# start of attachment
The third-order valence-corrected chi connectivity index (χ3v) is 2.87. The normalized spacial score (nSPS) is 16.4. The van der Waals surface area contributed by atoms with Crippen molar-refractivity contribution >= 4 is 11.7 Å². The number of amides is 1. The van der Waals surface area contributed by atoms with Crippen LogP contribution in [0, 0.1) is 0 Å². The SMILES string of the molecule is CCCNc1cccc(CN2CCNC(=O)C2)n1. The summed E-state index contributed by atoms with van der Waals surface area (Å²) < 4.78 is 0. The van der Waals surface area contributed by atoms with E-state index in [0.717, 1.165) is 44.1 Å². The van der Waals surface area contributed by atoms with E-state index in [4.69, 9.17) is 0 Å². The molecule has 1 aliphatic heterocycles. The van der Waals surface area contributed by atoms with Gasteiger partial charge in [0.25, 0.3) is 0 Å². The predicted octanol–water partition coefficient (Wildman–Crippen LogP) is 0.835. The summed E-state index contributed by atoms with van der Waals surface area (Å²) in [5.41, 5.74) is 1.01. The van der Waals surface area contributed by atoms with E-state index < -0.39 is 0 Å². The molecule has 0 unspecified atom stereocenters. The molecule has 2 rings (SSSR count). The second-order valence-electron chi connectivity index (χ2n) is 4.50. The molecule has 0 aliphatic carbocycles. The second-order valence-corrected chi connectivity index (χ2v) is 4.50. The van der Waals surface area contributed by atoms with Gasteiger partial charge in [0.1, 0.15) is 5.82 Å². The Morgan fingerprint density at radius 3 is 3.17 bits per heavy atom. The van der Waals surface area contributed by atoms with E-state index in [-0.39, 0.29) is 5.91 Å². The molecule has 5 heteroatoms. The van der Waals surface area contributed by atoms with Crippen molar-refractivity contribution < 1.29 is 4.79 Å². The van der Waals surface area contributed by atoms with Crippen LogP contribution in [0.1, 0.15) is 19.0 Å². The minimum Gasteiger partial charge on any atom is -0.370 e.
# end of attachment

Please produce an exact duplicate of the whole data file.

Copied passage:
The third-order valence-corrected chi connectivity index (χ3v) is 2.87. The normalized spacial score (nSPS) is 16.4. The van der Waals surface area contributed by atoms with Crippen molar-refractivity contribution >= 4 is 11.7 Å². The number of amides is 1. The van der Waals surface area contributed by atoms with Crippen LogP contribution in [0, 0.1) is 0 Å². The SMILES string of the molecule is CCCNc1cccc(CN2CCNC(=O)C2)n1. The summed E-state index contributed by atoms with van der Waals surface area (Å²) < 4.78 is 0. The van der Waals surface area contributed by atoms with E-state index in [0.717, 1.165) is 44.1 Å². The van der Waals surface area contributed by atoms with E-state index in [4.69, 9.17) is 0 Å². The molecule has 1 aliphatic heterocycles. The van der Waals surface area contributed by atoms with Gasteiger partial charge in [0.25, 0.3) is 0 Å². The predicted octanol–water partition coefficient (Wildman–Crippen LogP) is 0.835. The summed E-state index contributed by atoms with van der Waals surface area (Å²) in [5.41, 5.74) is 1.01. The van der Waals surface area contributed by atoms with E-state index < -0.39 is 0 Å². The molecule has 0 unspecified atom stereocenters. The molecule has 2 rings (SSSR count). The second-order valence-electron chi connectivity index (χ2n) is 4.50. The molecule has 0 aliphatic carbocycles. The second-order valence-corrected chi connectivity index (χ2v) is 4.50. The van der Waals surface area contributed by atoms with Gasteiger partial charge in [0.1, 0.15) is 5.82 Å². The Morgan fingerprint density at radius 3 is 3.17 bits per heavy atom. The van der Waals surface area contributed by atoms with E-state index in [-0.39, 0.29) is 5.91 Å². The molecule has 5 heteroatoms. The van der Waals surface area contributed by atoms with Crippen molar-refractivity contribution < 1.29 is 4.79 Å². The van der Waals surface area contributed by atoms with Crippen LogP contribution in [0.1, 0.15) is 19.0 Å². The minimum Gasteiger partial charge on any atom is -0.370 e.